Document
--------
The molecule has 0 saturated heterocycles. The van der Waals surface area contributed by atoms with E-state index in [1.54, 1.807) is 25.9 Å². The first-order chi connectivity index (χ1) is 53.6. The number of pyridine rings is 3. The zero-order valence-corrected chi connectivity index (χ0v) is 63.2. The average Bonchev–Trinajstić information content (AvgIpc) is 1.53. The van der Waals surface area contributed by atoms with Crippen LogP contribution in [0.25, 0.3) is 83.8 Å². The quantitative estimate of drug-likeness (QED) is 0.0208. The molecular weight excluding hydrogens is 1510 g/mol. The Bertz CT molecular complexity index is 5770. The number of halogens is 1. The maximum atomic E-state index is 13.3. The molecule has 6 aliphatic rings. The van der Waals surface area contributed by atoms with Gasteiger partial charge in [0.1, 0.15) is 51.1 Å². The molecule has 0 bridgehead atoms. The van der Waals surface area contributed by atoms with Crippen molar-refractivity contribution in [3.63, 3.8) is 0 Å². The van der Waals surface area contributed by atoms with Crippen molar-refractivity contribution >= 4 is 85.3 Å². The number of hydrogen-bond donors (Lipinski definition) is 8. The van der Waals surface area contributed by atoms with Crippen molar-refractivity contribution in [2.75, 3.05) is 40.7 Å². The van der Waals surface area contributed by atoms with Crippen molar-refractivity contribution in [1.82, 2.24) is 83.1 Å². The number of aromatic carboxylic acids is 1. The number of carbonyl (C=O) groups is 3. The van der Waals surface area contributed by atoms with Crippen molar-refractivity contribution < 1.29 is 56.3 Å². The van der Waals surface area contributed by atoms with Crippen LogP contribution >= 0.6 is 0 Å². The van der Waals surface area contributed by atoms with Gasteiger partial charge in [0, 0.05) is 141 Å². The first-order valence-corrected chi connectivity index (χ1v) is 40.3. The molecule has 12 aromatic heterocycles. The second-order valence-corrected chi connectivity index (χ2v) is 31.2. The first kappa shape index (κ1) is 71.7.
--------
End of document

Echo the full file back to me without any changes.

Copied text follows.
The molecule has 0 saturated heterocycles. The van der Waals surface area contributed by atoms with E-state index in [1.54, 1.807) is 25.9 Å². The first-order chi connectivity index (χ1) is 53.6. The number of pyridine rings is 3. The zero-order valence-corrected chi connectivity index (χ0v) is 63.2. The average Bonchev–Trinajstić information content (AvgIpc) is 1.53. The van der Waals surface area contributed by atoms with Crippen LogP contribution in [0.25, 0.3) is 83.8 Å². The quantitative estimate of drug-likeness (QED) is 0.0208. The molecular weight excluding hydrogens is 1510 g/mol. The Bertz CT molecular complexity index is 5770. The number of halogens is 1. The maximum atomic E-state index is 13.3. The molecule has 6 aliphatic rings. The van der Waals surface area contributed by atoms with Gasteiger partial charge in [0.1, 0.15) is 51.1 Å². The molecule has 0 bridgehead atoms. The van der Waals surface area contributed by atoms with Crippen molar-refractivity contribution in [3.63, 3.8) is 0 Å². The van der Waals surface area contributed by atoms with Crippen molar-refractivity contribution >= 4 is 85.3 Å². The number of hydrogen-bond donors (Lipinski definition) is 8. The van der Waals surface area contributed by atoms with Crippen molar-refractivity contribution in [2.75, 3.05) is 40.7 Å². The van der Waals surface area contributed by atoms with Crippen molar-refractivity contribution in [1.82, 2.24) is 83.1 Å². The number of aromatic carboxylic acids is 1. The number of carbonyl (C=O) groups is 3. The van der Waals surface area contributed by atoms with Crippen molar-refractivity contribution < 1.29 is 56.3 Å². The van der Waals surface area contributed by atoms with Crippen LogP contribution >= 0.6 is 0 Å². The van der Waals surface area contributed by atoms with Gasteiger partial charge in [0, 0.05) is 141 Å². The first-order valence-corrected chi connectivity index (χ1v) is 40.3. The molecule has 12 aromatic heterocycles. The second-order valence-corrected chi connectivity index (χ2v) is 31.2. The first kappa shape index (κ1) is 71.7.